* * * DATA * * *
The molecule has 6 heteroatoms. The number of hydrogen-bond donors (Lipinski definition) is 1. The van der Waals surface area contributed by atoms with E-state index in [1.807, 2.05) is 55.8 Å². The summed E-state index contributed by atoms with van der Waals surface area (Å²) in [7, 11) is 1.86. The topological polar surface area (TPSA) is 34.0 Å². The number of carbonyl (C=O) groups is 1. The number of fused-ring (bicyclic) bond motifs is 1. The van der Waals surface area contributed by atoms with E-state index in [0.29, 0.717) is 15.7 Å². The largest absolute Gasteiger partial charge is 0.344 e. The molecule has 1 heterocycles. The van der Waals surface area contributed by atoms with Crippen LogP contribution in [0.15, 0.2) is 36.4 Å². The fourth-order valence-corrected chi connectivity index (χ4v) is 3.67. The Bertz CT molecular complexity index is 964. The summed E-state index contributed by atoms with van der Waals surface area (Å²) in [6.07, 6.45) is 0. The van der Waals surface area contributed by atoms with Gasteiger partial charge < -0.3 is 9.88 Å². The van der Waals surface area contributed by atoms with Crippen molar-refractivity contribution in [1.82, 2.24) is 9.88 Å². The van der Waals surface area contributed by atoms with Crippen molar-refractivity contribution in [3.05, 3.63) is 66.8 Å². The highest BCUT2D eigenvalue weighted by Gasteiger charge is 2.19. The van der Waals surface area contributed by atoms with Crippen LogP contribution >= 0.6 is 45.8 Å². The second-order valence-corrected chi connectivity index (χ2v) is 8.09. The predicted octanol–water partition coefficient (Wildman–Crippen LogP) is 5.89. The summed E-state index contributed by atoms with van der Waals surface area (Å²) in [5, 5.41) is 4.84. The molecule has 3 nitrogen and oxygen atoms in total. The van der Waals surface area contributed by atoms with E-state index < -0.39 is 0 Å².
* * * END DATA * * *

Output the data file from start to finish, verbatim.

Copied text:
The molecule has 6 heteroatoms. The number of hydrogen-bond donors (Lipinski definition) is 1. The van der Waals surface area contributed by atoms with E-state index in [1.807, 2.05) is 55.8 Å². The summed E-state index contributed by atoms with van der Waals surface area (Å²) in [7, 11) is 1.86. The topological polar surface area (TPSA) is 34.0 Å². The number of carbonyl (C=O) groups is 1. The number of fused-ring (bicyclic) bond motifs is 1. The van der Waals surface area contributed by atoms with E-state index in [0.29, 0.717) is 15.7 Å². The largest absolute Gasteiger partial charge is 0.344 e. The molecule has 1 heterocycles. The van der Waals surface area contributed by atoms with Crippen LogP contribution in [0.15, 0.2) is 36.4 Å². The fourth-order valence-corrected chi connectivity index (χ4v) is 3.67. The Bertz CT molecular complexity index is 964. The summed E-state index contributed by atoms with van der Waals surface area (Å²) in [6.07, 6.45) is 0. The van der Waals surface area contributed by atoms with Gasteiger partial charge < -0.3 is 9.88 Å². The van der Waals surface area contributed by atoms with Crippen molar-refractivity contribution in [1.82, 2.24) is 9.88 Å². The van der Waals surface area contributed by atoms with Crippen molar-refractivity contribution in [3.05, 3.63) is 66.8 Å². The highest BCUT2D eigenvalue weighted by Gasteiger charge is 2.19. The van der Waals surface area contributed by atoms with Crippen LogP contribution >= 0.6 is 45.8 Å². The second-order valence-corrected chi connectivity index (χ2v) is 8.09. The predicted octanol–water partition coefficient (Wildman–Crippen LogP) is 5.89. The summed E-state index contributed by atoms with van der Waals surface area (Å²) in [5, 5.41) is 4.84. The molecule has 3 nitrogen and oxygen atoms in total. The van der Waals surface area contributed by atoms with E-state index < -0.39 is 0 Å².